Max Size: 15cm

Moonlight Gourami (Trichopodus microlepis)

The Moonlight Gourami is a hardy aquarium fish for both beginners and experienced fish keepers. This fish has a nervous nature when first introduced into a new setting but once settled these fish are active. They can adapt and thrive under a broad range of water conditions as long as they are provided with plenty of vegetation and hiding spots.

Apart from tiny fish, these Gouramis can be mixed with significantly smaller or quiet and peaceful larger fish, making them an excellent addition to most community aquariums.

Like other Labyrinth fish, the Moonlight Gourami has a unique lung-like organ that permits it to inhale air straightforwardly. As a result of this organ, it isn't surprising to see it go to the surface and swallow air. The ability to inhale air permits this Gourami to get by in low oxygen circumstances. Indeed, if it stays clammy, it can make do out of water for as long as a few hours.

The Moonlight Gouramis are silvery coloured with a slightly greenish tone similar to the soft glow of moonlight. They are flat and long and have concavely sloped heads that differentiate it from other Gourami species. The males can be recognised by the rosy orange tinge of the pelvic balances, just as the long dorsal blades which close in a point. In females, the pelvic fins are colourless to yellow, and the dorsal fins are shorter and rounder.

Quick Facts
Scientific NameTrichopodus microlepis
Year Described1861
Other NamesMoonbeam Gourami
OriginsCambodia, Thailand, Vietnam
Aquarium LevelMiddle - Top
DifficultyBeginner - Intermediate
Best kept asGroups 5+
ReproductionBubble nest
Lifespanup to 4 years
Water Parameters
Water TypeFreshwater
PH6.0 - 7.5
GH2 - 25
77 - 86℉
25 - 30℃

Photos of the Moonlight Gourami

Moonlight gourami
Moonlight gourami
Moonlight gourami
Moonlight gourami

Natural Habitat

The Moonlight Gourami is found in the tropical areas of Thailand, Vietnam, and Cambodia. It favours shallow, still or slowly moving waters with plenty of vegetation such as swamps, ponds, bogs and lakes. These fish are also found in the floodplains of the Mekong River.

Because it has been reproduced in captivity in several parts of the world, and have gotten away from breeders they have become an obtrusive species in both Columbia and Singapore. This species is also cultivated for food in Southeast Asia.

What to feed the Moonlight Gourami

The moonlight gourami will happily accept most food offered and are not particularly fussy. This species of Gourami will eat granules, flakes, frozen, and live food.

Serving a good variety of live and flake foods will help ensure optimum health. If you have a community tank with other large fish, make sure they are not scaring the Moonlight Gourami away from the food as this fish is hesitant and will not battle for its supper, regardless of whether it is ravenous.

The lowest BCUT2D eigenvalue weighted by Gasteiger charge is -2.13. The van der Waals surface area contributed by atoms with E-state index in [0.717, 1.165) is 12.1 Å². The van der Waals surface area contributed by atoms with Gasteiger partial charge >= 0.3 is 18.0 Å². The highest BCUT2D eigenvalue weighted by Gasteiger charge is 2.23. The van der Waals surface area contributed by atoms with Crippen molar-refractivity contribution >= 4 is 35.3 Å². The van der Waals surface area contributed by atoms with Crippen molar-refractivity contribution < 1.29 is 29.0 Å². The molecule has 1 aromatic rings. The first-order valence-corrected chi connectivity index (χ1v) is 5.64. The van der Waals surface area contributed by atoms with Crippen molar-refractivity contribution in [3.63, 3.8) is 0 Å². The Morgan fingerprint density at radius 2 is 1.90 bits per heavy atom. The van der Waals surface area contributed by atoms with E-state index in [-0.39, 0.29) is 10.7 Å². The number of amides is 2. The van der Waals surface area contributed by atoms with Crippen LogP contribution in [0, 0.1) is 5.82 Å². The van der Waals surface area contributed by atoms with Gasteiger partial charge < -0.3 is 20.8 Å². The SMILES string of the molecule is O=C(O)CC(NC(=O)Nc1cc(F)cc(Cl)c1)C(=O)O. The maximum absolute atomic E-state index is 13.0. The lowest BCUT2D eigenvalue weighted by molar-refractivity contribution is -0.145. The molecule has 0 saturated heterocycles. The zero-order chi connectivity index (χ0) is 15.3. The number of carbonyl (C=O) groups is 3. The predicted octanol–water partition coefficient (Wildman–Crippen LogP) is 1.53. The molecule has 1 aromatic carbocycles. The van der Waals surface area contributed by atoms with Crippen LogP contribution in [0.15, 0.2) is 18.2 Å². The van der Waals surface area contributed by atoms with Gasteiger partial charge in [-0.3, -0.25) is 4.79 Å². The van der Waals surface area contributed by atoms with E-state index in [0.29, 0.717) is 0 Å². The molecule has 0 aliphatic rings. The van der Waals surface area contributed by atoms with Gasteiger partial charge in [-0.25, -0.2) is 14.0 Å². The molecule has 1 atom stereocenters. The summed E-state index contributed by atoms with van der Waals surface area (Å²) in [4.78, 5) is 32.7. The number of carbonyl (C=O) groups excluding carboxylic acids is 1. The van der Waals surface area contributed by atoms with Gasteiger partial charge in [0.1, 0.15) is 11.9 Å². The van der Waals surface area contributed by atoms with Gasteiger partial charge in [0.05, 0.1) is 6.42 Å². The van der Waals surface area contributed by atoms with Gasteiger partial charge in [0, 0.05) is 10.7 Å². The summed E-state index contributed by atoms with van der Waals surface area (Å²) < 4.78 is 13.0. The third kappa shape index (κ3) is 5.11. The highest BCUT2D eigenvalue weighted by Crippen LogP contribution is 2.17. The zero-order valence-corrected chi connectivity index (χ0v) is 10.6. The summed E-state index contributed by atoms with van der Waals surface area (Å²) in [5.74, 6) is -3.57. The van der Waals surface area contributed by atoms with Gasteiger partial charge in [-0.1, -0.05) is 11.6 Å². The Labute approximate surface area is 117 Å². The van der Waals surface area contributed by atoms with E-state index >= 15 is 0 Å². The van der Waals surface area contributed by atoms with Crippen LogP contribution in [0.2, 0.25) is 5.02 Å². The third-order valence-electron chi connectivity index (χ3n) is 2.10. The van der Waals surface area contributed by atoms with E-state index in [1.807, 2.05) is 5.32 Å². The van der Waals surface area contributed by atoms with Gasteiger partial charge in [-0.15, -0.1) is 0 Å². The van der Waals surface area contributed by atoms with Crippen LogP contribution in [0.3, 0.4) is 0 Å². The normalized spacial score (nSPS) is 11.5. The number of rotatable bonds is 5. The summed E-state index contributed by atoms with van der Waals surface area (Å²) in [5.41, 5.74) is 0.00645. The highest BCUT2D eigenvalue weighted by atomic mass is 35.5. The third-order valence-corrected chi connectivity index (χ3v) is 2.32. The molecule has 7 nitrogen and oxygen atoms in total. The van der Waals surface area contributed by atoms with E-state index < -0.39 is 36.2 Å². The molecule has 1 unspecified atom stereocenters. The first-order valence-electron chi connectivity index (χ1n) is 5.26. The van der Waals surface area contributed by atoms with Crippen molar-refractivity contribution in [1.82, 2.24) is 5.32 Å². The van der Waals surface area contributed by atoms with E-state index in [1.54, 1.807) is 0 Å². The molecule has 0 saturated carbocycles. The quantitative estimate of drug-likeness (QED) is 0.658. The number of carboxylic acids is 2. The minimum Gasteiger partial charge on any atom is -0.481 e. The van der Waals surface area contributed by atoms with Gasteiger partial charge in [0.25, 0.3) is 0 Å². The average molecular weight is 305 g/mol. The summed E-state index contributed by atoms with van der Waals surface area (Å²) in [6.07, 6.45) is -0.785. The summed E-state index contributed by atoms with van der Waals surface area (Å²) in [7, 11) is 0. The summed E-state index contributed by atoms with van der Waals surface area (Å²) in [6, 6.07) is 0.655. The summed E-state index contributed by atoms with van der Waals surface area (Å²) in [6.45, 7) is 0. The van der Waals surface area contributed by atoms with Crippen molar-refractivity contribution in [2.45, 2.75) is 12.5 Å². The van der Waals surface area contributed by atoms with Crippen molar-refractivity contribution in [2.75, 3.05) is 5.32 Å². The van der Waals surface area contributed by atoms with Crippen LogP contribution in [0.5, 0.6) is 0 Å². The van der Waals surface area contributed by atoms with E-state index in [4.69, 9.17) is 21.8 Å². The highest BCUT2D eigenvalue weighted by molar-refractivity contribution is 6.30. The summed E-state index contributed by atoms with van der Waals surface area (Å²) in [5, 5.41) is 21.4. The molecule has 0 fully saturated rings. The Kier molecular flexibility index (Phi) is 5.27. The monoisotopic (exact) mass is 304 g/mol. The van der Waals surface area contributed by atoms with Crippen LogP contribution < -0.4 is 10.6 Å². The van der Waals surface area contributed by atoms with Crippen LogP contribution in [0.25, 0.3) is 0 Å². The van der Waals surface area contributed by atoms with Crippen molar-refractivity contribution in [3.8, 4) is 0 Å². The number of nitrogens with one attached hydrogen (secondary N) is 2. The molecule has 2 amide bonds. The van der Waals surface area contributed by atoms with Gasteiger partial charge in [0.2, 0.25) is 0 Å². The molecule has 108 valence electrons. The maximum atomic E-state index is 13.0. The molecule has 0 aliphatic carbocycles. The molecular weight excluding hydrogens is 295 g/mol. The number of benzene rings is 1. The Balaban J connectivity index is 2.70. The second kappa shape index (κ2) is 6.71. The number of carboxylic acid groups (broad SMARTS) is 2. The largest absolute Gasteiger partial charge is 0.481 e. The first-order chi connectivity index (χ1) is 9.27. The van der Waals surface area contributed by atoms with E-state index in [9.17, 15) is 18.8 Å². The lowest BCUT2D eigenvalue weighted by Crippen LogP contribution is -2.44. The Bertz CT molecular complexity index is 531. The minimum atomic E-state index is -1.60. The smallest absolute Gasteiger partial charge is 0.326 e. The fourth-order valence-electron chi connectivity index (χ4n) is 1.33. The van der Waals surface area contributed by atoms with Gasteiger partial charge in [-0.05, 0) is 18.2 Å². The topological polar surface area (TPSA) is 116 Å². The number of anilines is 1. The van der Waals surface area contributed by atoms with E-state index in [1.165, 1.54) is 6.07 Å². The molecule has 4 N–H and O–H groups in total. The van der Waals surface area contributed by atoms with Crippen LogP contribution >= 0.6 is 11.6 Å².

How to sex the Moonlight Gourami

It is straightforward to differentiate the male from female Moonlight Gourami. Females are more extensive than males and have a more rounded anal and dorsal fin. Males can be distinguished by the orange-red hue of the pelvic fins, and the long dorsal fins that end in a point. In contrast, the female's pelvic fins are a pale to yellow colour, and the dorsal fins are shorter and rounder. During spawning, males ventral fins change to an orange-red.

How to breed the Moonlight Gourami

The Moonlight Gourami constructs a bubble nest as do most Labyrinth fish. Reproducing of this fish is both fascinating and straightforward. Provide a different rearing tank, as other fish will think about these eggs and fry as a delectable bite.

The ideal reproducing tank has delicate water that has been diminished to a profundity of around six inches. The pH ought to be somewhat acidic, and the temperature ought to be raised to 80 Fahrenheit over a few days to trigger spawning. Use a dark substrate and provide a lot of floating plants so a bubble nest can be built. Feeding the breeding couple live foods before endeavouring to breed them will increase your chances of success.

The male starts the bringing forth measure via cautiously setting up an air pocket home. He, at that point, begins to court the female under it. This romantic move is an exciting showcase that ought not to be missed.

Spawning finishes with the male folding itself over the female. While in this grasp, the male turns the female onto her back, which triggers her to release the eggs. Anything Up to 2000 eggs may be laid during the spawning process. The male will fertilise these as they glide up to the nest, in the security of the bubble nest, the eggs brood for a few days before incubating.

When the eggs have hatched, the tiny fry must be fed infusoria nourishments a few times day by day. Most misfortunes of fry are because of an absence of adequate food or too low water temperature. Live nourishments like daphnia, artemia, and rotifers, are ideal. Be that as it may, finely cleaved lettuce, banana skins, and finely ground piece food can be utilised to take care of the young and are typically simpler to discover. Keep the water temperature low while the fry is developing.

Other Gouramis of interest

Banded Gourami(Trichogaster fasciata)
Chocolate Gourami(Sphaerichthys osphromenoides)
Congo Ctenopoma(Ctenopoma congicum)
Dwarf Gourami(Trichogaster lalius)
Frail Gourami(Ctenops nobilis)
Giant Chocolate Gourami(Sphaerichthys acrostoma)
View all Gouramis
Date Added: 25/09/2020 - Updated: 15/02/2022 14:05:46